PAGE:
But as many teachers will tell you, teaching at an underfunded city school that is run like a factory – and where the teachers get little respect – is extremely draining, demoralizing, and stressful.
My husband did his best, but he was constantly blamed for the kids’ out of control behavioral issues. Imagine being one teacher in a room full of 30 kids, many of whom weren’t getting the support they needed. Imagine trying to get them to do basic things like take out a notebook, a pen, and being constantly met with blank stares, mockery, and even cursing. And imagine having a support staff who did little to enforce even the most basic rules – and worse yet, blamed the teachers for every single issue the students had.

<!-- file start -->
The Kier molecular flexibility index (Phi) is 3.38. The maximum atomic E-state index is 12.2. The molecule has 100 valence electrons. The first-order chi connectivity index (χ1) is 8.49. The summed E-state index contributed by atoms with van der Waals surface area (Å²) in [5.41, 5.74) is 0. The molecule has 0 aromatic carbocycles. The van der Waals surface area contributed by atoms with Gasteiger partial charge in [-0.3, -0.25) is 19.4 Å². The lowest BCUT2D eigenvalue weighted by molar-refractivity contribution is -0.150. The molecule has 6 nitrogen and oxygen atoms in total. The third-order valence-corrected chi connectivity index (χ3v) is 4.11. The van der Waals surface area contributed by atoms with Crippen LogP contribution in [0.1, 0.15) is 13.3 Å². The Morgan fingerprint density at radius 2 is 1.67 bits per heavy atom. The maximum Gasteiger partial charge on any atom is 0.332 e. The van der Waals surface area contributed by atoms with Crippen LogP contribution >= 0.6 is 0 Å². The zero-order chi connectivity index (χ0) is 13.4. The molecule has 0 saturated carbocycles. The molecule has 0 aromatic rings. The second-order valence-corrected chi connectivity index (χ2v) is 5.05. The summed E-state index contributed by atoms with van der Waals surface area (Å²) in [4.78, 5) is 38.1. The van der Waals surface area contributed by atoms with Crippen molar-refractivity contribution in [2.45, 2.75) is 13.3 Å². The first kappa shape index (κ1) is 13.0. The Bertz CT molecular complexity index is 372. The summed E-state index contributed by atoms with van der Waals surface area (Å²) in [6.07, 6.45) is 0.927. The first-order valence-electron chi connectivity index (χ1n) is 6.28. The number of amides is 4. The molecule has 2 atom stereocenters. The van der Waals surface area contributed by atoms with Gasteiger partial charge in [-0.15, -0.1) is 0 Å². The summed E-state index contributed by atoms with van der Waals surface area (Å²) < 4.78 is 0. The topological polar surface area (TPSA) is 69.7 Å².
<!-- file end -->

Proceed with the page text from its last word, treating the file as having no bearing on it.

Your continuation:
The school was known for its high teacher turnover rates. About 3/4 of the staff left each year. But my husband stayed. He stayed for five years. Five. Long. Years.
“Why?” you might ask. It’s a good question, and one we ask ourselves often now. He stayed because he thought he would one day get through to the students, and he stayed because he genuinely cared about them. He stayed because he thought it would get better. He stayed because he was assured by the staff that he’d get more support. He stayed because he was anxious about finding another job in a highly competitive job market. He stayed because he thought that leaving would mean that he was admitting defeat.
As each year went on, I saw him fall further and further into despair, depression, and anxiety. In the fourth year, he began having panic attacks almost daily. He’d never had one before, and it took him a while to recognize what was happening. And when the panic attacks became a daily occurrence and he began having self-destructive thoughts, he began therapy and started on an antidepressant for the first time in his life.